In a conversation with the legendary British folk singer-songwriter Roy Harper, Joanna Newsom talks about the harp, her personas, and her predilection for California. Available online for a limited time only.
Mickalene Thomas on the influence of Romare Bearden, David Hockney, Matisse, and Carrie Mae Weem’s “Mirror, Mirror on the Wall . . . .” Her show Origins of the Universe is on view now at the Brooklyn Museum.
For Alejandro Cesarco, meeting fellow Uruguayan and conceptualist Luis Camnitzer had a mind-altering effect. The artists discuss art education as a form of benign manipulation and Camnitzer’s survey at El Museo del Barrios, up through May 29th.
Musician and composer Robert Wyatt, renowned for his vocals and complex blends of pop, jazz, and world music, bridges the generation gap with the emerging “first lady of Arabic hip-hop” Shadia Mansour.
The two playwrights and performers on the drawbacks of being in constant production mode versus the pleasures of, and requirements for, the incubation of plays: a dose of folly and wonderment.
Berlin-based painter Katharina Grosse sees infinite potential in the marriage of imagination and projection. Her work is on view now at the MOCA Cleveland and at the High Museum in Atlanta.
In the ambitious stories in Shepard’s latest collection, You Think That’s Bad, psychological insight is derived from the characters’ exposure to extreme duress. Shepard discusses his short stories with fiction writer Christie Hodgen.
Sebastián Silva’s black comedies The Maid and Old Cats made the Chilean filmmaker’s name. His new film, The Crystal Fairy, starring Michael Cera, opens in New York on July 12.
Joe Fyfe tells painter Josh Blackwell about his involvement in abstraction as a by-product of loss and the wabi-sabi discovered on his travels to Vietnam, Sri Lanka, and Bangladesh.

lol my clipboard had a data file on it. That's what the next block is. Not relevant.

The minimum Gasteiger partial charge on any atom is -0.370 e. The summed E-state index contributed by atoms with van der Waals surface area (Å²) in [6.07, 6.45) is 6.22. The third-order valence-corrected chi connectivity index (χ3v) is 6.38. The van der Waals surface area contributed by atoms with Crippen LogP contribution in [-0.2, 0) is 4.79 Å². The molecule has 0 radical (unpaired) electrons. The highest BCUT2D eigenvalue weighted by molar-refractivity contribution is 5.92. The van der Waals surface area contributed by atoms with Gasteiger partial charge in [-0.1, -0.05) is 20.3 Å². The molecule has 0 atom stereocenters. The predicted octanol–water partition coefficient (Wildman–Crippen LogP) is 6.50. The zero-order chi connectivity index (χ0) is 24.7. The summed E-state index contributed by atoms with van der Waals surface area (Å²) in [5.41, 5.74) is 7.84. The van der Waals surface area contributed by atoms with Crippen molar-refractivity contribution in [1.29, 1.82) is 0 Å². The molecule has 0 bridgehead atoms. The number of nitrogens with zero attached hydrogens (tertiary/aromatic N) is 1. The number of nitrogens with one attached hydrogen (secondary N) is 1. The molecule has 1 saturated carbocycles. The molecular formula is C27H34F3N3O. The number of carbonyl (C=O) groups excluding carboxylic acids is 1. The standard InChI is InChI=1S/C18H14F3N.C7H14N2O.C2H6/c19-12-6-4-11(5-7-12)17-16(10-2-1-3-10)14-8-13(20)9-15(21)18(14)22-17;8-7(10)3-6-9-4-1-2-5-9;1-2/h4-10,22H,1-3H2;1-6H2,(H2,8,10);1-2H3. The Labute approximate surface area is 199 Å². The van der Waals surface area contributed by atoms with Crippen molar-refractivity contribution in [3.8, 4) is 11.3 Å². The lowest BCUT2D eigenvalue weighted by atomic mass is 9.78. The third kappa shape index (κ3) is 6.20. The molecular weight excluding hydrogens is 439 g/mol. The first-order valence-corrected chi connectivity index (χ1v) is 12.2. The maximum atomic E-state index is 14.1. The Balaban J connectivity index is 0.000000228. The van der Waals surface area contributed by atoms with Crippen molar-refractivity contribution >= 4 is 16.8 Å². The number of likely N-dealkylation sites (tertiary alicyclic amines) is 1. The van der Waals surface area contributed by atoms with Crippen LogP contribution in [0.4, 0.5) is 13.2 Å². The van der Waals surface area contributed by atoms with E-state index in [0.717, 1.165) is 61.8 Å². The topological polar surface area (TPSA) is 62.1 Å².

Writer Thomas Pletzinger and New York-musician Sufjan Stevens on life on the road, their favorite brooklyn haunts, and Pletzinger’s novel Funeral for a Dog. From issue 115, on newsstands now!
Sarah Michelson, who has been awarded the 2012 Bucksbaum Award by the Whitney, contemplates, with fellow choreographer Ralph Lemon the gaze and juxtaposition of seasoned dancers with young girls.
Pulitzer Prize–winner Rae Armantrout on her new book of poetry, Money Shot, and its dealings with value—in life, porn, and capitalism—through an email exchange with poet Ben Lerner.
Pendleton, whose new work is on view now at Pace Gallery, discusses the connection between civil protest and live art with poet Thom Donovan.
The Bug is Kevin Martin, the influential London-based musician/producer who, under the spell of the voices and rhythms of Jamaican dancehall, helped spawn a new era of dance-floor experimentation—as told to Jace Clayton.
Painter Richard Hull interviews artists Jim Nutt and Gladys Nilsson in their Chicago home. Check out an audio excerpt from their conversation about El Greco, Chicago Imagism and the Hairy Who.
Apichatpong Weerasethakul’s Uncle Boonmee Who Can Recall His Past Lives, won the 2010 Palme d’Or at Cannes. Lawrence Chua talks to the filmmaker about Thai history and its ghosts.